March comes in like a lion and goes out like a lamb or vice versa, depending on which story it chooses to tell. This month, the Rate Your Story Judges are here to tell their advice on being a lion or lamb or having the Luck of the Irish.
Katie Frawley, Author of Tabitha and Fritz Trade Places.
I always try to be a lion with revisions and a lamb with taking feedback. When my critique partners offer their thoughts on my work, I listen and digest. I try not to get defensive or argumentative. And then I jump in like a lion when it's time to revise. No fear! Full strength! Totally willing to kill my darlings like adorable little gazelle on the grassland!
Lydia Lukidis, Author of No Bears Allowed
I approached my journey to publication as a lamb in the beginning, who then grew into a lion. I started out deep in research, practice, and reading. I had a lot of self-doubt as a writer and had to learn to tame that voice, but in the beginning of my career, I was definitely apprehensive about subbing and querying, and even the quality of my writing. Then as the years rolled by, I stood firmer in my experience and became a lion. Fearless, I queried and subbed for years. Rejection letters would pile up, but I didn't let that drag me down. I learned to get back up, and continued learning through my mistakes. After knocking on many (many!) doors, some opened, and I am in gratitude.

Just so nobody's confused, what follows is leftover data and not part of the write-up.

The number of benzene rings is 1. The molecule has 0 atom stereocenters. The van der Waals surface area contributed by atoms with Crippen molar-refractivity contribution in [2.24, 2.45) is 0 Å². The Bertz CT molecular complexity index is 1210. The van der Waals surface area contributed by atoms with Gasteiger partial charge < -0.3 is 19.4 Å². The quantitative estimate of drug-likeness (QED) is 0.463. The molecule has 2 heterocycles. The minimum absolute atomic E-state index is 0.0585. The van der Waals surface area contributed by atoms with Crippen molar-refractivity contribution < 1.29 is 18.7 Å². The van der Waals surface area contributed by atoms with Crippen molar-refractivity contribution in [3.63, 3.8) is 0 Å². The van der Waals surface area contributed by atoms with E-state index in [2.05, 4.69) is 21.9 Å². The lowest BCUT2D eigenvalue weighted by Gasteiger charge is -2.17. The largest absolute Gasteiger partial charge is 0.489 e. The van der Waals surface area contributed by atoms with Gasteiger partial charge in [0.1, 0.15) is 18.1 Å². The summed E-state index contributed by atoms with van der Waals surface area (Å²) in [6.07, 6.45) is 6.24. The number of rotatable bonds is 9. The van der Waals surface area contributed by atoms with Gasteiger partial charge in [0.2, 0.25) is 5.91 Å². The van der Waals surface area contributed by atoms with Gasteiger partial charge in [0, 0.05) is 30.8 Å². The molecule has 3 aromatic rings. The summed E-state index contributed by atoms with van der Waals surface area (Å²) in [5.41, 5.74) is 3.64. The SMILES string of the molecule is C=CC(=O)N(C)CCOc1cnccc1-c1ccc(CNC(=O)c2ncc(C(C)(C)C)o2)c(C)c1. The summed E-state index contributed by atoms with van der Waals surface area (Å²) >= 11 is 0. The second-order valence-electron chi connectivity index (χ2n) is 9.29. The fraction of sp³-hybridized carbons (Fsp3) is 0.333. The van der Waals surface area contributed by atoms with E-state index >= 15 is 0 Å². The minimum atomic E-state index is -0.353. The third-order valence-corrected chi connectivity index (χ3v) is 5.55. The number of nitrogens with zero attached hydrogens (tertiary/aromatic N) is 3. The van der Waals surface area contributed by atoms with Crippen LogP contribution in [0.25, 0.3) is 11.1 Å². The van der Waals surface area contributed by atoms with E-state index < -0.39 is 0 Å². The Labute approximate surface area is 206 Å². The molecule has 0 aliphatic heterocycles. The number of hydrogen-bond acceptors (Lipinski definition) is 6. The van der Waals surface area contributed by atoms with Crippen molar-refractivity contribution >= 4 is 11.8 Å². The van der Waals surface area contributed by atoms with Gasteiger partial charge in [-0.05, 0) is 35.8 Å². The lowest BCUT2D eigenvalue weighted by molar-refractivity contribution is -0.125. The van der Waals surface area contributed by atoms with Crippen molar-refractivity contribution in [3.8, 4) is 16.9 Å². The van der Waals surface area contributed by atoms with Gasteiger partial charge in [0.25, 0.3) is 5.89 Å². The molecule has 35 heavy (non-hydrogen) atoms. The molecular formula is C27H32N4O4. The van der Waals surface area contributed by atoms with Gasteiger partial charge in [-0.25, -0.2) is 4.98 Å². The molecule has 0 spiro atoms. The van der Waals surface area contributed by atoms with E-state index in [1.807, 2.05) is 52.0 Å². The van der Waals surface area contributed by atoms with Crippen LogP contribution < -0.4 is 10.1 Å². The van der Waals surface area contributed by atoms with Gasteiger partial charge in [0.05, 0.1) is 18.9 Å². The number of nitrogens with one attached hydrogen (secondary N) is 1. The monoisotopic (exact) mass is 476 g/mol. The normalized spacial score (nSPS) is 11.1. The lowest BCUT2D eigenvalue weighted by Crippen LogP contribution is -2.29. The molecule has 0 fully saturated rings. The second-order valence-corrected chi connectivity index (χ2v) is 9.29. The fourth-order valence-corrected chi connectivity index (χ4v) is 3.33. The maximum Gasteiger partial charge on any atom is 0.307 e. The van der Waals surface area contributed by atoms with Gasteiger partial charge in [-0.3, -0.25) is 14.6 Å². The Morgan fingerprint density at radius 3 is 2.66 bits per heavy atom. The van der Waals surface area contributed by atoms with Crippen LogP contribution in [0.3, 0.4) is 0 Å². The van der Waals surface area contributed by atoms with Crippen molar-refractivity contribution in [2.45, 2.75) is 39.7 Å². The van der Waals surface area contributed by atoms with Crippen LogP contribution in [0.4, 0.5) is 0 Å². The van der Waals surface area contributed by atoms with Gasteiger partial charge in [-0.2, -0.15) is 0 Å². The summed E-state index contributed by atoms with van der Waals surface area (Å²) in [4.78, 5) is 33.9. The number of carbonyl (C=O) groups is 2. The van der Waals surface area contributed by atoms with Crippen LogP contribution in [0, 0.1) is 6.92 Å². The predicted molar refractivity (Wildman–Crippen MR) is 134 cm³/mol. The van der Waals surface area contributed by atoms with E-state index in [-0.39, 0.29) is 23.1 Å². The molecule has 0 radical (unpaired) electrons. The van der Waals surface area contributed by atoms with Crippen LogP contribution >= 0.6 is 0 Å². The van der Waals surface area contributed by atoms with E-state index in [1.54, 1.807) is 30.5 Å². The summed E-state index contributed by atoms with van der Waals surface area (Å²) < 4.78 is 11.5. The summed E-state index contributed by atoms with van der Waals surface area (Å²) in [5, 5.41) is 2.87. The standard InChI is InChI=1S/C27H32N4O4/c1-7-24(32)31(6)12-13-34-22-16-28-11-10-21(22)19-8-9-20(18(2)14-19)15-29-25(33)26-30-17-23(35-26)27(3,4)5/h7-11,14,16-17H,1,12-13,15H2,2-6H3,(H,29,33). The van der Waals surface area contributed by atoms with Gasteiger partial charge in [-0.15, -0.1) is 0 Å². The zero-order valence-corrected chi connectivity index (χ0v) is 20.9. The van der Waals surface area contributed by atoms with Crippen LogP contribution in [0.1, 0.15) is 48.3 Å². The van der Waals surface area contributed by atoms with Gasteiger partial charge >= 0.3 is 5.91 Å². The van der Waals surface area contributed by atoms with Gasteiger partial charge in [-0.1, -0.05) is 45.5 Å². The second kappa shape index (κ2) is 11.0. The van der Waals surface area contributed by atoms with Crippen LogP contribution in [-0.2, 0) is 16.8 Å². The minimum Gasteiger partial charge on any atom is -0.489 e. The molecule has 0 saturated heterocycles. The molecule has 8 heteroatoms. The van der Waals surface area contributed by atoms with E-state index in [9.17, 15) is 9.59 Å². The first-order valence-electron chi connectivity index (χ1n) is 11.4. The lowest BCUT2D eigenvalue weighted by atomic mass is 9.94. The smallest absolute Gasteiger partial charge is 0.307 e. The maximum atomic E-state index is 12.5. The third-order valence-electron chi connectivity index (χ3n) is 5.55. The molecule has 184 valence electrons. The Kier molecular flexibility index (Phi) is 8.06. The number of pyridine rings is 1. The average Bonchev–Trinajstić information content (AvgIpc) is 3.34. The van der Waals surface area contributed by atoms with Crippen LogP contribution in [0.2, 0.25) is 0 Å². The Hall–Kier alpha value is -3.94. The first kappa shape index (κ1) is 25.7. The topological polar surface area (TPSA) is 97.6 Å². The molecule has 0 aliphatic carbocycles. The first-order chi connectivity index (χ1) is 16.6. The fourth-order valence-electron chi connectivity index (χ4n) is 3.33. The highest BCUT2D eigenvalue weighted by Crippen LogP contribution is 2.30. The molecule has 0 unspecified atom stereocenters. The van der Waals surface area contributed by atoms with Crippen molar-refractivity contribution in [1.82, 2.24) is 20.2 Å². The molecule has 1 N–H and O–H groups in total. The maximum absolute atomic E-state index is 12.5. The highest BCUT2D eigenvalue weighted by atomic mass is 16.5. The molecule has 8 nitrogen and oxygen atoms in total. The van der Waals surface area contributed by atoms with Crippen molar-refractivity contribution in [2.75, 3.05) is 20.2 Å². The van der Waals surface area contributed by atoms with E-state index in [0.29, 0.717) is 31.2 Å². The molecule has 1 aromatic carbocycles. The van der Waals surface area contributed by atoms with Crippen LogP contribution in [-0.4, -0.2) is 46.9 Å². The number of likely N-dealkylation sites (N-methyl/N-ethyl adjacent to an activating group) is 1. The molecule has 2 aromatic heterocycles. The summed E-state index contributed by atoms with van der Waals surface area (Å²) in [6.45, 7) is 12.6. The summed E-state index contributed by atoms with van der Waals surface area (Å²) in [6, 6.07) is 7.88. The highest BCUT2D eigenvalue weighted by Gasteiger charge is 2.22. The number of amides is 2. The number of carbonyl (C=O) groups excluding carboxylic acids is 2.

Christy Mihaly, author of Free for You and Me: What Our First Amendment Means.
Lori Degman, author of Cock-a-Doodle Oops. I’ve had the courage of a lion when I’ve taken on things I’m afraid to do, like school visits, bookstore events, presenting at conferences; reading my books on video . . . The first few times I’ve done each of these things, I was more lamb-ish but, as I gained confidence, I became more like my Newfie and just plowed right through it. Still, every time I’m lion-ish and schedule an event, my inner lamb asks, “Why in the world did you do that?!” www.Loridegman.com